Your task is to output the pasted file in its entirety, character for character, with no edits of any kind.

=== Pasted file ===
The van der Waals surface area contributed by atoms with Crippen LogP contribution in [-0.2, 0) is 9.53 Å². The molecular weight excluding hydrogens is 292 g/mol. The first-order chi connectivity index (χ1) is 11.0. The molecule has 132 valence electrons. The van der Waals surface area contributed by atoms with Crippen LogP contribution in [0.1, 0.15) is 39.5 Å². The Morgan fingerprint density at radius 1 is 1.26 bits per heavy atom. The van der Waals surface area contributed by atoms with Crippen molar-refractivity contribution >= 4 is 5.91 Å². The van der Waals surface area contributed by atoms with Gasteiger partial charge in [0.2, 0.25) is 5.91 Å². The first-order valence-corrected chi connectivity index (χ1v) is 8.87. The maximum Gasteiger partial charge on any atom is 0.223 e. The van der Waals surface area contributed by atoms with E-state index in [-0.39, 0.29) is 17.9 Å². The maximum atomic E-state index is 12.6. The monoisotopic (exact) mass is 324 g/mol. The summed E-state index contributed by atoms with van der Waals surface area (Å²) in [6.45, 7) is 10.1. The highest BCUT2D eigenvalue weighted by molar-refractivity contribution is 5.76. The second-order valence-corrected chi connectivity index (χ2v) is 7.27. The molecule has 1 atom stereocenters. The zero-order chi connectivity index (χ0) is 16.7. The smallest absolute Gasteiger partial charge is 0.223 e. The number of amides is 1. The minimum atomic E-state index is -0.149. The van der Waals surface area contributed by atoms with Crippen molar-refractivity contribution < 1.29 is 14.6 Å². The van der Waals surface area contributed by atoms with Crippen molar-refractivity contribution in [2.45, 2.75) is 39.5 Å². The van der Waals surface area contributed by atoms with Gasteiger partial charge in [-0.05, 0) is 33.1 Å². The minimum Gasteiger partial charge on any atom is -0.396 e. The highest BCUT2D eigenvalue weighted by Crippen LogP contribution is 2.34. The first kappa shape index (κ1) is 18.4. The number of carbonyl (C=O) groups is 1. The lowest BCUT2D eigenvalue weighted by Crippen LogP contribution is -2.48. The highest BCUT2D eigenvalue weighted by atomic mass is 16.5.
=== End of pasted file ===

The van der Waals surface area contributed by atoms with Crippen LogP contribution in [-0.2, 0) is 9.53 Å². The molecular weight excluding hydrogens is 292 g/mol. The first-order chi connectivity index (χ1) is 11.0. The molecule has 132 valence electrons. The van der Waals surface area contributed by atoms with Crippen LogP contribution in [0.1, 0.15) is 39.5 Å². The Morgan fingerprint density at radius 1 is 1.26 bits per heavy atom. The van der Waals surface area contributed by atoms with Crippen molar-refractivity contribution >= 4 is 5.91 Å². The van der Waals surface area contributed by atoms with Gasteiger partial charge in [0.2, 0.25) is 5.91 Å². The first-order valence-corrected chi connectivity index (χ1v) is 8.87. The maximum Gasteiger partial charge on any atom is 0.223 e. The van der Waals surface area contributed by atoms with E-state index in [-0.39, 0.29) is 17.9 Å². The maximum atomic E-state index is 12.6. The monoisotopic (exact) mass is 324 g/mol. The summed E-state index contributed by atoms with van der Waals surface area (Å²) in [6.45, 7) is 10.1. The highest BCUT2D eigenvalue weighted by molar-refractivity contribution is 5.76. The second-order valence-corrected chi connectivity index (χ2v) is 7.27. The molecule has 1 atom stereocenters. The zero-order chi connectivity index (χ0) is 16.7. The smallest absolute Gasteiger partial charge is 0.223 e. The number of amides is 1. The minimum atomic E-state index is -0.149. The van der Waals surface area contributed by atoms with Crippen molar-refractivity contribution < 1.29 is 14.6 Å². The van der Waals surface area contributed by atoms with Crippen molar-refractivity contribution in [2.45, 2.75) is 39.5 Å². The van der Waals surface area contributed by atoms with Gasteiger partial charge in [-0.05, 0) is 33.1 Å². The minimum Gasteiger partial charge on any atom is -0.396 e. The highest BCUT2D eigenvalue weighted by Crippen LogP contribution is 2.34. The first kappa shape index (κ1) is 18.4. The number of carbonyl (C=O) groups is 1. The lowest BCUT2D eigenvalue weighted by Crippen LogP contribution is -2.48. The highest BCUT2D eigenvalue weighted by atomic mass is 16.5.